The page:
Warehouse transformationMaking something out of nothing


A small team of Uber designers and producers transformed 69 acres of industrial space at San Francisco’s Pier 70 into a dramatic event venue for 6,000 people. Unlike many events, we challenged ourselves to build every component in the space from scratch.

Team department

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Team members / roles

  • Adam Whitfield - Creative
  • Molly DeShazo - Producer
  • Launched

    Dec 2016

    The project

    Uber partnered with architecture and engineering firm Laphant to custom design and build a venue that paid tribute to the vision and hard work of the Uber community. It was important to us to minimize our environmental impact and create a space that was functional but also inspiring and provocative.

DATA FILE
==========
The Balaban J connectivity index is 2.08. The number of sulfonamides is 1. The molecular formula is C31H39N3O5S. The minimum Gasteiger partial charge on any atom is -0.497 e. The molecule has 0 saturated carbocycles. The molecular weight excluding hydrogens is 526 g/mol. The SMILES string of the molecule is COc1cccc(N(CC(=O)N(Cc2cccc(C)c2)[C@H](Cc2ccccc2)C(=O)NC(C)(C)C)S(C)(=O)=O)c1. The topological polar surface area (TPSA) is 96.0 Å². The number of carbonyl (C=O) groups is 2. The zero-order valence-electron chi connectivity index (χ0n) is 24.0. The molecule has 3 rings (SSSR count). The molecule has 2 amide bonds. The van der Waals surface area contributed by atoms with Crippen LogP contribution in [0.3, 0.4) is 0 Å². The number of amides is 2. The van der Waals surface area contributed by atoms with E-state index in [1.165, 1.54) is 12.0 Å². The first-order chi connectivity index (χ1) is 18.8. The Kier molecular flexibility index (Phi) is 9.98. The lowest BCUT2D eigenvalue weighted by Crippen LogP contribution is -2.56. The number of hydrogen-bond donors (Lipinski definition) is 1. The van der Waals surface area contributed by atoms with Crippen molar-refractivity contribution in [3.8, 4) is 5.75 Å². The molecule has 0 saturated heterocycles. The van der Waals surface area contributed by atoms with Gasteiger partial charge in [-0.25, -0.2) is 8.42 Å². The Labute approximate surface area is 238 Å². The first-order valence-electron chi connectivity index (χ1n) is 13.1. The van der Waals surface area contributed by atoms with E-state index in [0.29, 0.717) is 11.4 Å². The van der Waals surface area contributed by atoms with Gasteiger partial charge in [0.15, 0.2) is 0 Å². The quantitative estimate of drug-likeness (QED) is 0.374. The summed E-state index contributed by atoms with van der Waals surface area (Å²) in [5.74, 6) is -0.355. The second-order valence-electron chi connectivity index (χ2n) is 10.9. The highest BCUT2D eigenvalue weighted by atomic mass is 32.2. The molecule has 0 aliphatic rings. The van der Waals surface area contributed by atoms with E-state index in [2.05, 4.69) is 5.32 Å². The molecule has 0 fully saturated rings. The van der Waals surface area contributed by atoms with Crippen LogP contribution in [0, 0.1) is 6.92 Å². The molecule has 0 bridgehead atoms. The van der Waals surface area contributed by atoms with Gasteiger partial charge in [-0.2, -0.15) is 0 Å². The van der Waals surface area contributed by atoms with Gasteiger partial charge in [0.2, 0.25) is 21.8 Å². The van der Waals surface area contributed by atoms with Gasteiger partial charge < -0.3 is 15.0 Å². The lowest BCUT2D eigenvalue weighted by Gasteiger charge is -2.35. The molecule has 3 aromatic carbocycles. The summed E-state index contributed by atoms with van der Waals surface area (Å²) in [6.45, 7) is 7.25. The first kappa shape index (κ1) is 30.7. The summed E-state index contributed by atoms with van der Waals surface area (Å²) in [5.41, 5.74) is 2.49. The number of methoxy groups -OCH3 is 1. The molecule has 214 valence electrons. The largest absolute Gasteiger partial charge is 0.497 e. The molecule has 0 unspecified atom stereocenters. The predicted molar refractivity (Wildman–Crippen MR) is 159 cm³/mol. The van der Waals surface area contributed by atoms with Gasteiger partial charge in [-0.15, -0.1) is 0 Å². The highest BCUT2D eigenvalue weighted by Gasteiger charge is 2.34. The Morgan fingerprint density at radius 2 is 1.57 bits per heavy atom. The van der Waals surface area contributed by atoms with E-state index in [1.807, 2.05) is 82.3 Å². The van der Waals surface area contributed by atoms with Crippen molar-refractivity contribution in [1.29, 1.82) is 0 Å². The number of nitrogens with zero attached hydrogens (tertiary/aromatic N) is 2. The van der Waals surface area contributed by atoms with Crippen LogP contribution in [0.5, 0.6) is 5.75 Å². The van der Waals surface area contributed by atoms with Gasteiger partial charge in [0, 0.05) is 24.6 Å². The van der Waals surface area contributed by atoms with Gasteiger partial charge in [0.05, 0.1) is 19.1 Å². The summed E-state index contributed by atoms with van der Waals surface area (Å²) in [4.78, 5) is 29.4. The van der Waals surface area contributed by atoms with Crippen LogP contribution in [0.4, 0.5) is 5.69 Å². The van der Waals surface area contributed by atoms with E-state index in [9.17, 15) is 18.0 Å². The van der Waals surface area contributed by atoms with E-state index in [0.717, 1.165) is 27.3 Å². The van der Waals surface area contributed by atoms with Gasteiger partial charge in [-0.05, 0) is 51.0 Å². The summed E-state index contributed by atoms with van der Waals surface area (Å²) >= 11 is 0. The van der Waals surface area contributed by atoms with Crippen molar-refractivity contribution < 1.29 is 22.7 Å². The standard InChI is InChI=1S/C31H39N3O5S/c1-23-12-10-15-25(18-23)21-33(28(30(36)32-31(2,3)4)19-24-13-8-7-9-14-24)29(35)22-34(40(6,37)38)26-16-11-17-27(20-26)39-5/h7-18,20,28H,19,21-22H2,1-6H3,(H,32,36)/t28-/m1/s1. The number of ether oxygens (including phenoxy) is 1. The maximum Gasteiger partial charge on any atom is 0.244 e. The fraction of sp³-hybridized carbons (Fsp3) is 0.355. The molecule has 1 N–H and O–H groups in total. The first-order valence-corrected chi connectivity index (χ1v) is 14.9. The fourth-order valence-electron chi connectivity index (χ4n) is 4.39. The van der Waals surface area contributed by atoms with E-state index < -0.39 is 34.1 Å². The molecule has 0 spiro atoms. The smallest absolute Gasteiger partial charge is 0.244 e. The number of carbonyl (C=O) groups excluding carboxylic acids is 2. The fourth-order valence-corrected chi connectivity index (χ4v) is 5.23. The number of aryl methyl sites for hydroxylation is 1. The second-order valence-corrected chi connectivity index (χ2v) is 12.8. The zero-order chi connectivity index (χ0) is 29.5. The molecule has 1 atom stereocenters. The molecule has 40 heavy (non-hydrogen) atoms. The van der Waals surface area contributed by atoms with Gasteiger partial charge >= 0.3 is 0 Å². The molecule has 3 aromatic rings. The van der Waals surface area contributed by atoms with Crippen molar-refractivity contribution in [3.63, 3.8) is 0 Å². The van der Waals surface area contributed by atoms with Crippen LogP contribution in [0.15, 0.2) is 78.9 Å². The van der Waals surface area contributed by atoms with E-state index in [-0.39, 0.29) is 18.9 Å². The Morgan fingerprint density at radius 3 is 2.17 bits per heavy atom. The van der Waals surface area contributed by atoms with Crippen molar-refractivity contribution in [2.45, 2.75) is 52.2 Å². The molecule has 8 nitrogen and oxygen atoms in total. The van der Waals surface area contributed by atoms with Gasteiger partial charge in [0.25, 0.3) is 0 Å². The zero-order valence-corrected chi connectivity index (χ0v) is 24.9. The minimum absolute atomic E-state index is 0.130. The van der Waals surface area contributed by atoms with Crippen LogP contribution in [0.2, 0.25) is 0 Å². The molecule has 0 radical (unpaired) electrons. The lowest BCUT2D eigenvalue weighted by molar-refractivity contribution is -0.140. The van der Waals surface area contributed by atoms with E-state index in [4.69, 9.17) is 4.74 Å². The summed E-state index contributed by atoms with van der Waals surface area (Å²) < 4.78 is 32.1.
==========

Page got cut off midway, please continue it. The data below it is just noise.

We decided to bring every aspect of the process—from conception to material fabrication—in-house. Our concept revolved around using grounded materials in an elevated way. While we let our imaginations run wild, we worked within the constraints of material fabrication and durability. Having full control of the process allowed us to bring our unique creative vision to life.

    The space

    Pier 70, the country’s oldest civilian shipyard, was a perfect blank canvas: raw, industrial and large enough to let us be unrestricted in our design.

    Exterior shot of Pier 70.

    Pier 70

    The first thing one feels when walking into the space is an overwhelming sense of scale (with ceilings over 100 feet high). To match the immensity of the venue, our challenge was to design in three dimensions. We had to find ways to break up the massive square footage into functional, inviting areas, while creating installations that complemented the vast vertical space above.